So, I’ve been posting the odd photo on Twitter recently because by now it’s pretty clear that my new baby is doing well.
Is he weaned? Well, no, though he’s been trying out this concept of mushy kibble for several weeks now. He doesn’t find it very exciting. I added a tiny bit of turkey baby food this morning and that certainly got his attention. But Cavalier mothers remain quite tolerant of their little hellions even after the puppies have a full set of teeth, so generally speaking a Cavalier puppy sees no need to rush into weaning.
Still, Puppy “J” is hitting every normal developmental benchmark right on time, or even a bit early, and by now even I am pretty relaxed about him. So here he is at last, with a selection of pictures that lets you all watch him grow up — I’m sure you all like puppy pictures, right? Right! So here we go:
At birth, Puppy J weighed 6.4 oz, a decent size, especially considering the c-section was scheduled 3 days before the due date. That’s the equivalent of 2 weeks early for a human baby. The mother puts a lot of weight on her baby during that last little bit of the pregnancy, and of course the lungs need to get finished off. I’ve saved a puppy that was 5-6 days early, but it’s really touch and go at that point. Come to think of it, that was a grandmother of this puppy. Anyway, three days is the earliest plausible time to go get puppies if you’re concerned about the pregnancy. Given Kenya’s dire trouble with premature labor, I definitely wanted to get her puppies as early as possible, and as you may know, one of the two puppies that was alive at birth did die near the end of the first 24 hours, almost certainly because the premature labor had compromised the placental attachment.
Anyway, focusing on the one puppy, I will say: J was a well-developed puppy with a nearly full coat even on his legs and face. He was plump and strong and behaved in every way like a normal puppy. I have had full-term puppies that were just about exactly his size, although I’ve also had full-term puppies twice as big, so there’s a wide range (and that 12.5 oz puppy was very difficult for her mother to deliver, too). I think a normal weight for a Cavalier puppy is eight ounces plus or minus two ounces.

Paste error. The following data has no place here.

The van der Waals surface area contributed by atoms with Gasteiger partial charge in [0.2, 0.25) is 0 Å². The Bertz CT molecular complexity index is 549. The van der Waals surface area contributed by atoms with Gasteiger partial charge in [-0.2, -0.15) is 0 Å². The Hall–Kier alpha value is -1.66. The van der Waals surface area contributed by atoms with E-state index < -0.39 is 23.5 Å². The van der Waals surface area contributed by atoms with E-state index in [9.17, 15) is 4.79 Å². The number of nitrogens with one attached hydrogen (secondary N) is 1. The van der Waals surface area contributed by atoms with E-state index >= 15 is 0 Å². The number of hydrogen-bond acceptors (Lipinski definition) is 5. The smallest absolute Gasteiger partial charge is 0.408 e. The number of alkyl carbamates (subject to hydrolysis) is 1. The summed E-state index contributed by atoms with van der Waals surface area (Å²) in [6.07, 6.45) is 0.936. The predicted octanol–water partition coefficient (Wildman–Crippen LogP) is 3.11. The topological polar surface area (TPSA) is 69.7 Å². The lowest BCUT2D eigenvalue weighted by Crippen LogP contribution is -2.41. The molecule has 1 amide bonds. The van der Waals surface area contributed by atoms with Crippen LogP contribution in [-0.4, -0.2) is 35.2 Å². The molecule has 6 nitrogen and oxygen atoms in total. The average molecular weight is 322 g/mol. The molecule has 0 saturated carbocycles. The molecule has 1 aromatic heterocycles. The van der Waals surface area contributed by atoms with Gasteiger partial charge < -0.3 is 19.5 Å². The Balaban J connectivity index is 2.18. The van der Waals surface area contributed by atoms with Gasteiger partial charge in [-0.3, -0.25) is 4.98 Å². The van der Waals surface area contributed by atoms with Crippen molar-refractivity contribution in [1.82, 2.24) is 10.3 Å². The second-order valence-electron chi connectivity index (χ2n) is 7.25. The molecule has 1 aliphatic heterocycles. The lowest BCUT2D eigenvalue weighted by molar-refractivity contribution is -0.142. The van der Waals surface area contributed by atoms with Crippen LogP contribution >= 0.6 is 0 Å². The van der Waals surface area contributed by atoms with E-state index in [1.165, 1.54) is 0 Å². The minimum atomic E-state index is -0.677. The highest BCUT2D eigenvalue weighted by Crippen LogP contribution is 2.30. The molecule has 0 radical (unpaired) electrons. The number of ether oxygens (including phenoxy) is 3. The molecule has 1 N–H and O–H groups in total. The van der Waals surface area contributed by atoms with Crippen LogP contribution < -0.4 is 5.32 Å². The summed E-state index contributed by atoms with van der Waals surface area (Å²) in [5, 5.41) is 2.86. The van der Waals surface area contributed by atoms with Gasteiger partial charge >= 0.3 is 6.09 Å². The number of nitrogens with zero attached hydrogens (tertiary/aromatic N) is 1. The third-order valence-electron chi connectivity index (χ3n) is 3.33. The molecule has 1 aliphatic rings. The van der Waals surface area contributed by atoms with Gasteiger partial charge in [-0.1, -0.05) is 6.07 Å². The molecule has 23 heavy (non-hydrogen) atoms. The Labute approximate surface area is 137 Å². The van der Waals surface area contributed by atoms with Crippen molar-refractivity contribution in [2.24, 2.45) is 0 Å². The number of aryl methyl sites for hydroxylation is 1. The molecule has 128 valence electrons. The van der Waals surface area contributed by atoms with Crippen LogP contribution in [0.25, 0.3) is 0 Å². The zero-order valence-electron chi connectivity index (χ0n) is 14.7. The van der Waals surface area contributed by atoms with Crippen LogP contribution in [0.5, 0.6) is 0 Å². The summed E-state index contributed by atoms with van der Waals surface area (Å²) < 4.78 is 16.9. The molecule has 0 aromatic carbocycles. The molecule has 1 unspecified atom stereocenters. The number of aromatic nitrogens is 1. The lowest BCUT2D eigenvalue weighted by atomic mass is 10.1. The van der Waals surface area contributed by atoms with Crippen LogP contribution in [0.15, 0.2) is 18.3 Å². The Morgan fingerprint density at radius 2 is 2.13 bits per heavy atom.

Puppy J lost a little bit of weight — he went down to a hair under six ounces — but was back up to his birth weight after 48 hours and then started gaining slowly. Of course Kenya did not have a proper milk supply at first, partly because the c-section was three days early and partly because she had a hard time with the surgery, which was a full spay as well as the section. Since J was nursing strongly but not getting enough milk, I tube-fed him half the amount an orphan his size would have gotten. That was 2-3 cc every two hours around the clock.
Tube-feeding is exactly what it sounds like: you run a feeding tube down the puppy’s throat and inject formula directly into his stomach. This is very easy, actually. It’s much quicker than feeding with a bottle, you don’t have to try to get the puppy to accept an artificial nipple, there is no chance of the puppy choking if you do it right, it is easy to ensure that you are in fact doing it right (first you measure the tube, but also you can pinch the puppy to make him cry; if he can cry, the feeding tube is definitely not in the trachea), and you can be perfectly certain how much formula the puppy gets. And of course it requires no energy or effort from the puppy, which is very important if the puppy is weak for any reason.
Here is Puppy J at one week, next to his llama so you can judge his size properly. He was gaining weight well by this time, looking on track to double his birth weight by ten days, which is what you expect from a puppy that’s in good shape. Puppies always pile up and drape themselves over their littermates, so this llama was Puppy J’s littermate. He nearly always lay across the llama, not next to it, but I wanted a picture side-by-side to provide a size comparison.
Single puppies are at dire risk of getting chilled, so Puppy J was always nestled with his llama on a special heating pad (it heats up to the temperature of a mother dog, no higher, so there’s no chance of burning a puppy) with a towel dropped over him to conserve heat, or else nestled against his mother’s tummy with a towel dropped over him for the same reason. He was never, ever left unsupervised during this period, not even for a few minutes, to avoid any risk of him getting chilled or of Kenya stepping on him.
By this time, btw, Kenya was feeling much, much better. She had accepted the puppy from the first moment because after all she’s done this before, but she really started acting like a good mother at about this point. I was weighing the puppy three or four times a day, though, and tube-feeding if his weight seemed to stall out.